But of course it is very political to write about anything primal because the body politic wants control and claim over anything of the essence. That is a very old story. It does no good to proclaim our innocence, even if sitting home sewing crib quilts for peace, the critics , representing a full spectrum of goodwill to skulduggery are likely to come and point out how one's underlying assumptions are revealed by every choice, by what one has deigned to include or exclude. It is out of our assumptions that our more specific and concrete beliefs arise. And our beliefs do shape our methods and if we are worth our salt, so to speak, then our methods ought to line up and bring about our goals. Not to just circle about here, but those goals, in a life of purpose should be a practical reflection of the most primary assumptions, the foundation of our being. As tempting as it is to try and ignore politics, there is a war going on.

Divisions themselves are full spectrum, from positive and purposeful to destructive profligate, and within one division others often occur; while occasionally reunions or offers thereof do happen.

The wires of communication are hotly lit of late with news and opinions about the the recent offer that the Roman Catholic Pope has made to priests and parishioners fleeing the Episcopal Church. While some focus on the divisions that exist between these two ( three, four ?) bodies established over the last four hundred plus years, I read one analysis that explores some of the forces in the world that these entities struggle with. Richard Fernandez describes, in Lighting of the Beacons, some of the division and competition he sees this way: "From one side, there is the religion which pretends to be a political movement — socialism/communism. From the other flank there is the political movement which pretends to be a religion — Islam. Both religions have massive amounts of money, heavy weaponry and great cultural power."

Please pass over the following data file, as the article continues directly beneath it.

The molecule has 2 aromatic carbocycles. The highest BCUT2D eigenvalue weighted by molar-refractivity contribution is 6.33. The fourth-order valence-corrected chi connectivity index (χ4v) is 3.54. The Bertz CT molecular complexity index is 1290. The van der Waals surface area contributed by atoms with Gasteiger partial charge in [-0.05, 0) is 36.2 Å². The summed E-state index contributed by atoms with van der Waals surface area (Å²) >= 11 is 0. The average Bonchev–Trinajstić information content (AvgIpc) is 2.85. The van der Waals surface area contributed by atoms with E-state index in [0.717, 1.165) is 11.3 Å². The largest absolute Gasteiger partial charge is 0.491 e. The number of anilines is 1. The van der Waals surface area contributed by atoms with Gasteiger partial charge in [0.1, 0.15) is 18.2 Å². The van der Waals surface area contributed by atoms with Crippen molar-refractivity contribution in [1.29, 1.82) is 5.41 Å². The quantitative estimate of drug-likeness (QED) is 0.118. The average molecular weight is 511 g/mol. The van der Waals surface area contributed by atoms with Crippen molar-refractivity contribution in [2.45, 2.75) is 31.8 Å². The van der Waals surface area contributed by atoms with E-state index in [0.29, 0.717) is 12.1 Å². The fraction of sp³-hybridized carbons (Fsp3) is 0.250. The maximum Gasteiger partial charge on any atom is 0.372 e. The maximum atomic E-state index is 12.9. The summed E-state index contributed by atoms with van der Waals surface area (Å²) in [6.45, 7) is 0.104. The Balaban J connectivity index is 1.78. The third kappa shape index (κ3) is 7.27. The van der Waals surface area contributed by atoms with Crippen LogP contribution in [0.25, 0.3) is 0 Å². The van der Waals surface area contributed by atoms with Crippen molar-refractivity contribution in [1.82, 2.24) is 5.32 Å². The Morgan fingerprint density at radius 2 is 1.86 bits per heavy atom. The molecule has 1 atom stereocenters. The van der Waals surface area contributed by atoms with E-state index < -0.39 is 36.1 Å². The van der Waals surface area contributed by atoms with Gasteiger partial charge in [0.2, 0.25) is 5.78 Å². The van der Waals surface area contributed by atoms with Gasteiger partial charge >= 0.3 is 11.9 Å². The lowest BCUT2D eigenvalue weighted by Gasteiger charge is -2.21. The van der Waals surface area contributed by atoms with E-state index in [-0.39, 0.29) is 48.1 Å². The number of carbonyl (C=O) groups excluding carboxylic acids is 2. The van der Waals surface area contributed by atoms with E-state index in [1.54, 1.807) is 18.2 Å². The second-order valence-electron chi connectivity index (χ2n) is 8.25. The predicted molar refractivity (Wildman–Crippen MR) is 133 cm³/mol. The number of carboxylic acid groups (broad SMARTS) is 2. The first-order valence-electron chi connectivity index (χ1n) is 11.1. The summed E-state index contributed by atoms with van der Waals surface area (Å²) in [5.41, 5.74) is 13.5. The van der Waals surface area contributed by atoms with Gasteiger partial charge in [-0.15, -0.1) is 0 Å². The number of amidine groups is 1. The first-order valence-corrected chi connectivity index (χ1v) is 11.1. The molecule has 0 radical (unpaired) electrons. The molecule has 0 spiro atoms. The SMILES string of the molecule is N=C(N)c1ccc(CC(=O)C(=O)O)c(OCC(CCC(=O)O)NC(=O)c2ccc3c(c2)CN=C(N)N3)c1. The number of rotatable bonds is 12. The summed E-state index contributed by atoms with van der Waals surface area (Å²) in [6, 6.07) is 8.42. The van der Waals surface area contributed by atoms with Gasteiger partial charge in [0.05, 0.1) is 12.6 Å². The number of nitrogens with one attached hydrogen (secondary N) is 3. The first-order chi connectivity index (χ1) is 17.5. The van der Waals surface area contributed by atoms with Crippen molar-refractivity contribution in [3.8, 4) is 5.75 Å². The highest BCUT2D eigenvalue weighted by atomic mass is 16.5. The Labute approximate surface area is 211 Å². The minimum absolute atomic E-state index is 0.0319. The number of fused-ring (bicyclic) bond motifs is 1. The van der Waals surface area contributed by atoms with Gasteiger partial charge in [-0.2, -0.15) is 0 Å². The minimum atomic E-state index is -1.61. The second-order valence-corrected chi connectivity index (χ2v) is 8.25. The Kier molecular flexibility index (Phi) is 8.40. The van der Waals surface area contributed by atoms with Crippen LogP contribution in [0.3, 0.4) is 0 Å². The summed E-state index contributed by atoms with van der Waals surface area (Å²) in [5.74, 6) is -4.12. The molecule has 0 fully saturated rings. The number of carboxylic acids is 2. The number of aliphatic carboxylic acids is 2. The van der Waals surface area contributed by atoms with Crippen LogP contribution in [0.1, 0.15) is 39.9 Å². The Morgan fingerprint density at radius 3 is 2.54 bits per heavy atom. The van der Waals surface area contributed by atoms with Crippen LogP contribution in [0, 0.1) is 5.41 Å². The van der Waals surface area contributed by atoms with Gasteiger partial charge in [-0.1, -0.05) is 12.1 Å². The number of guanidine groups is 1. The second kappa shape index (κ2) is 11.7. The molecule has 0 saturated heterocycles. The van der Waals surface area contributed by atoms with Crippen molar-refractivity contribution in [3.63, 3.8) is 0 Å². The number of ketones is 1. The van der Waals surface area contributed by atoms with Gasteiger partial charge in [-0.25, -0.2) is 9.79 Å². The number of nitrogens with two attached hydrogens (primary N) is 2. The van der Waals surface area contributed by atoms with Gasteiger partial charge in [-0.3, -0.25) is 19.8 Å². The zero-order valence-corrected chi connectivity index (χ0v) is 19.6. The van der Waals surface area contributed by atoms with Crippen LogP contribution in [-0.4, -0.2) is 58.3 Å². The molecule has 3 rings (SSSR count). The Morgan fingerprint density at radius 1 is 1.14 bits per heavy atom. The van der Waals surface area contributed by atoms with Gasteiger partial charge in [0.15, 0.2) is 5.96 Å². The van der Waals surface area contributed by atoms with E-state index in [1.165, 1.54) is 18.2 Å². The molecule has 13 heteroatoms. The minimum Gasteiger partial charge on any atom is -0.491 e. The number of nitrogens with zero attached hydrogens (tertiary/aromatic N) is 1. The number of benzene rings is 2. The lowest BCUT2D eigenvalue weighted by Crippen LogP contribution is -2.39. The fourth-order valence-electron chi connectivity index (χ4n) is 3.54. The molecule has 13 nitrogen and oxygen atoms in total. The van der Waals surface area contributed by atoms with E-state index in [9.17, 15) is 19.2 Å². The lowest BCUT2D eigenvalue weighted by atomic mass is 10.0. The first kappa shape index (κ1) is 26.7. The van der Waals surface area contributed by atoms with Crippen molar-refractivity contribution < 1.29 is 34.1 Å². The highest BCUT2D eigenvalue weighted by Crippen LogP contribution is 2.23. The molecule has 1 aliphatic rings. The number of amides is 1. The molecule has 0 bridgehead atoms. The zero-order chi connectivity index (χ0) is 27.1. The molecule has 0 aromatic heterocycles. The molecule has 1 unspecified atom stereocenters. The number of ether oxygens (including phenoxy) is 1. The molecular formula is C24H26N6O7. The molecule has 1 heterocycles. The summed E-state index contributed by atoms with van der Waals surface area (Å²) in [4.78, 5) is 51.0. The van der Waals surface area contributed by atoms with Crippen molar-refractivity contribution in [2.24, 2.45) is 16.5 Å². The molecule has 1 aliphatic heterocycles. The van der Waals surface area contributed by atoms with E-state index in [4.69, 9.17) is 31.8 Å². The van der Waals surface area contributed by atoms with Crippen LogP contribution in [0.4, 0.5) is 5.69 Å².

It's an impressive essay, but I won't quote more of it here because it needs to be read in its entirety to be appreciated. Fernandez receives hundreds of comments within hours of posting on his web log. Many of the comments are essays unto themselves, some quite worthy of attention.

As I said, the thoughts, feelings and happenings that prompt me to write are diverse and as tempted as I am to resist nailing things down categorically, there is a difference between splitting hairs and seeing the real fissures in the world. It's a big conversation to enter and I never do so without trepidation but I trust that ultimately, whether in the wild or the civilizations of man, not one bird is forgotten and the hairs on our heads are counted. And I aim to lean into the word found in a letter to the Romans 12:18:
In as much as it is up to you, be at peace with all men
In other words, while standing amongst clear distinctions, it's also up to us to find a common thread.
~~~~~~~~



Friday, October 16, 2009

Sun After a Storm and a Writing Prompt

Water is always needed on the California Coast and we finally got some. It didn't fall straight down though...it came every which way, but we aren't complaining.
Before the Tuesday storm,
and I heard it was just the leftover of a typhoon
that Japan took the full brunt of, things were mighty tidy in the courtyard.
Only little limbs fell and the redwoods and cypress and pines got scoured by the wind and look lovely clean and much greener now.
It sure helps to have sunshine after a storm. The old house absorbed water like a wick.
After the rain, new buds bloom...
I threw open windows to the portal on the sea....
This picture I took reminds me of a writing prompt in a series of workshops I participated in...